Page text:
At the end of the 80s, an Italian software house named E-Motion signed a contract with British developer Mirrorsoft to publish their first Amiga game, a platform/shoot-’em-up hybrid named Crimetown Depths, that surfaced as a demo in 1989. It had a gritty cyberpunk setting rendered in an interesting graphic style, but unfortunately for them Mirrorsoft went down when the game was about 90% completed. A few years later several members of E-Motion founded a new company named Dynabyte, whose first job couldn’t be more different than Crimetown Depths: a humorous graphic adventure that followed the success of Sierra and Lucasfilm Games’ most famous productions. So Nippon Safes Inc.was born.
The game plays similarly to Lucasarts’ Day of the Tentacle, but actually predating it by two years, with three characters living parallel adventures that overlap a few times and get united at the very end. Dynabyte named this system “Parallaction”, which is also the name of the game’s engine.
The story is set in the fictional Japanese city of Tioko (halfway between Tokyo and Kyoto, according to the manual), where three small-time Caucasian crooks get in jail for different crimes: this part is actually a playable intro, a kind of tutorial with three very short scenes used to get familiar with the controls and with the comedy tone of the game.
Doug Nuts / “Einstein” – the Smart
Tech nerd extraordinaire with a punny name, Doug turned to a life of crime after being expelled from college for tampering with his records. He’s apparently a safe-cracker, being an expert of both computer crime and explosives, but his plans are usually failures. His adventure in Tyoko may give him a boost from geek to criminal genius.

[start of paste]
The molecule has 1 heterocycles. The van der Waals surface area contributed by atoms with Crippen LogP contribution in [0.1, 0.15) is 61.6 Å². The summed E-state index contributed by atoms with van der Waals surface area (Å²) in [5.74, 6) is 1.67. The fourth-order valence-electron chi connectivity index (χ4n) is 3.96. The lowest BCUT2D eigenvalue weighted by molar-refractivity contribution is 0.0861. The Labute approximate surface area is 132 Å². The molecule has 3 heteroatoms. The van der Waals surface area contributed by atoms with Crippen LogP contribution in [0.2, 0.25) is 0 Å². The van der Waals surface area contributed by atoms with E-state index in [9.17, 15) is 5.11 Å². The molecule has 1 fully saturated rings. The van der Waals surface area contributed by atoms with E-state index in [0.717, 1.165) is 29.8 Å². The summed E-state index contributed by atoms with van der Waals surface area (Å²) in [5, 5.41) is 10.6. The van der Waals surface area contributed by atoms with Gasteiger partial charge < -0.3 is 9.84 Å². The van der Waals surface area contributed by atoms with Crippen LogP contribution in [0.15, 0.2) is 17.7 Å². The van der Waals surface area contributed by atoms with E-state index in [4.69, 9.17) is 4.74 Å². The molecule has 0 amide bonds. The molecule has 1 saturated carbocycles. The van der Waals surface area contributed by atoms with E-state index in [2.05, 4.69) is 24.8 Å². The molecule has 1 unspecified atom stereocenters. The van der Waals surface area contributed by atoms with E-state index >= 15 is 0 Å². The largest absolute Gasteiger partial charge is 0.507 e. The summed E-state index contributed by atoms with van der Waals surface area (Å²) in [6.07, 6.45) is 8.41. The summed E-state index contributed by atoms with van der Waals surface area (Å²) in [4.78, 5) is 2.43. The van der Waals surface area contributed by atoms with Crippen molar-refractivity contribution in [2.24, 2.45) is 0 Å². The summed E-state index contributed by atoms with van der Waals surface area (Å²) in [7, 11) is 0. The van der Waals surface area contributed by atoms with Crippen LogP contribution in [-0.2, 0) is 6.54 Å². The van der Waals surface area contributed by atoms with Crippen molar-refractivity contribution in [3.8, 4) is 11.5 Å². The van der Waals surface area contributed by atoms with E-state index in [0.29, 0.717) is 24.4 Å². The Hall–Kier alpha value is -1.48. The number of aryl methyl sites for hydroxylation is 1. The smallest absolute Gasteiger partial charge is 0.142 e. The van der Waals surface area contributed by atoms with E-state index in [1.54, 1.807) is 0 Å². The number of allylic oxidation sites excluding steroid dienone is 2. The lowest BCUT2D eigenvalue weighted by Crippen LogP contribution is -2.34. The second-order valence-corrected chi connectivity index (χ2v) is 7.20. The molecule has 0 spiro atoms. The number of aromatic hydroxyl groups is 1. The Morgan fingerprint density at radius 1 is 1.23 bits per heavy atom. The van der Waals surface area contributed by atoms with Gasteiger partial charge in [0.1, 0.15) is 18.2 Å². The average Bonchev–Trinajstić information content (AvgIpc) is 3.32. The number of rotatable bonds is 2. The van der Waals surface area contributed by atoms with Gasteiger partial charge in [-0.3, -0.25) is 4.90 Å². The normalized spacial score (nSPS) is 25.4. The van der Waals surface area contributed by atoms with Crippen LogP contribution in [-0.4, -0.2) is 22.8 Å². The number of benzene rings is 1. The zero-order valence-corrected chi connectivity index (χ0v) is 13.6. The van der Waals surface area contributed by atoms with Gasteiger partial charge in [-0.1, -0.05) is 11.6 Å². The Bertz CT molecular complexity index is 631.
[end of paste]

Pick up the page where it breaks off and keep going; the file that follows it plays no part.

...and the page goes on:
Donna Fatale / “Lady” – the Sexy
Ballet dancer turned sexy starlet, she has dreams of making it big in show business, but has to make a living as a stripper in shady locales since her “managers” ripped her off and took all of her money. She will stop at nothing to reach her goal of becoming rich and famous. Donna Fatale, her stage name, is also literally Italian for “femme fatale”.
Dino Fagioli / “Dumb” – the Sucker
A former Italian boxer, strongman Dino is basically a good person, but all the blows he received during his career turned his brain into mush. He desperately needs another job and this makes him the perfect target for scams and other criminal activities. Fagioli means “beans” in Italian and when Dino eats them he pulls a Popeye, gaining super strength that is useful in various points of his adventure.
After the intro there’s the option of choosing the character you want to use, but the way to do so is overly complicated: you are presented with some kind of questionnaire/personality test, whose answers are linked to one of the three leads. Answering the test gives a string of Japanese ideograms to be later inputted as a code, which finally lets you to play as one of the three mains. The difficulty of the puzzles is in theory slightly different from one character to another, with the most clever one having the most difficult adventure, or at least this was the developers’ intention.
Every character starts right out of Tyoko Prison, after someone bailed them out. This someone is named Dr. Ki (the old man you control in Donna’s intro) and in exchange he needs their help to illegally recover three objects whose purpose, revealed at the end, gives sense to the slightly cryptic title of the game: these objects are needed to open a super-secure safe made by Nippon Safes. Doug needs to enter an order of monks to steal a valuable jade Buddha statuette from their monastery, Donna will apply for a job as the Emperor’s personal maid to find a precious katana in his mansion, and Dino… well, the poor sucker gets used by everyone until he becomes a human test subject in the lab he needs to steal a magnet from.
The interface is all mouse-driven – there is no status bar, and right-clicking anywhere on the screen brings up the symbols for the actions (open/look/take/talk, plus others depending on context) and the inventory. Dragging an object from the inventory over an object or person brings up the specific action it is needed in that case (i.e. rope and knife = cut the rope) without the need of cluttering the interface with too many icons. This drag-and-drop method is also used to combine elements you have in your inventory, but doing that is pretty awkward since to keep the inventory open you must keep the right button pressed.